The day after the weddin I went fishin with the boys. Rick, one of the 'boys', described our charter boat perfectly when he said he thought it was a being used as a planter on the beach. It wasn't. It had nothing but a motor and a plank for a seat. No radio, lifejackets, tools, or beer. The boat was captained by Raymond, a stressed out looking Quebecois who owned the motor, and first mate was Bertran, a very laid back Costa Rican who was still bleeding from wounds received in a motorcycle accident the night before, who owned the boat. The day was beautiful and the sky calm when we headed out with no worries.
One hour out and still trolling I hooked the big one. What excitement, The rod was almost bent in half and I was sweating with exertion, determined to bring in the first and the biggest. Rick had also had a strike and lost his just as he got it to the side of the boat. It was all me now. Fifteen minutes passed and everyone was excited and cheering me on. Raymond announced that it was probably a 100 pounder. Cool! Then Raymond announced El Roca! I did not know what kind of fish this was but I did not care, I just wanted to land it and celebrate as great hunters do. Well the simple translation of El Roca is a rock and that's what I had hooked. All my effort was simply reeling the boat backwards to the rocks which at this point were only a few feet below the boat and not far from a reef with huge waves crashing over it. We got the lure free and escaped only to hear Bertran explaining to Raymond, neither of whom really understood each other, that the engine was malfunctioning. They fixed this with a piece of fishing string and we were fishin again.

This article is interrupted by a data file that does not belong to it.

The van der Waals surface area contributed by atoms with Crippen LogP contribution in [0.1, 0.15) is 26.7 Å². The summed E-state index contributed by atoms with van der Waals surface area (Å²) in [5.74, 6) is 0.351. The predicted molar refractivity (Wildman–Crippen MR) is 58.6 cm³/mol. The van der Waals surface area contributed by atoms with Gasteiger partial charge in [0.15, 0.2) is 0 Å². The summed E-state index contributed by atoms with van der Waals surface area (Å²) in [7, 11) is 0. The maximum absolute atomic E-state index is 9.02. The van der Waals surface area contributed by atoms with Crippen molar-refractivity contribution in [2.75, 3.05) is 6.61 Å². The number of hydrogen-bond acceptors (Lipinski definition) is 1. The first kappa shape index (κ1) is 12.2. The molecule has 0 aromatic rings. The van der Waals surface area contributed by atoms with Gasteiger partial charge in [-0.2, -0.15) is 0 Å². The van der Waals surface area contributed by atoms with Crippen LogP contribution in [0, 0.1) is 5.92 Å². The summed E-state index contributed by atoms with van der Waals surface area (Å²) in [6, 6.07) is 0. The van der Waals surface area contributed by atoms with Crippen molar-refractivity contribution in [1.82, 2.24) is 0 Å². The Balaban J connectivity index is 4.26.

We rolled in circles for a while since this was THE place for fish. Finally Rick hooked a good size tuna-like fish and then Otto caught a Laguna, a pencil shaped fish with a long snout filled with razor sharp teeth. The sun had set by this point and it was time to head in. That's when we noticed the storm clouds and the lightning and the quickly darkening sky. Raymond booted the motor up to top speed and the closer we got to Samara, the worse the winds and waves became.
This of course didn't stop Bertran from gutting and filleting the fish in the dark with a very sharp knife as we bounced around the waves. The storm's tempo increased, we were getting very wet from the rain and the waves breaking near us, and the lights of Samara seemed miles away and fading into the storm. I fantasized about losing the groom to the sea and being in deep trouble with his new bride.
Finally we entered the bay in the pitch black, no longer heading into the storm but running from it. We really got it now! Pouring rain, high winds, waves and spray coming over the sides and soaking us further. Since I am writing this we obviously made it to shore safely. We did and very happy about it too. Much beer was consumed later at the villa and the tales retold (with the fish getting bigger all the time) to celebrate the adventura muy buena.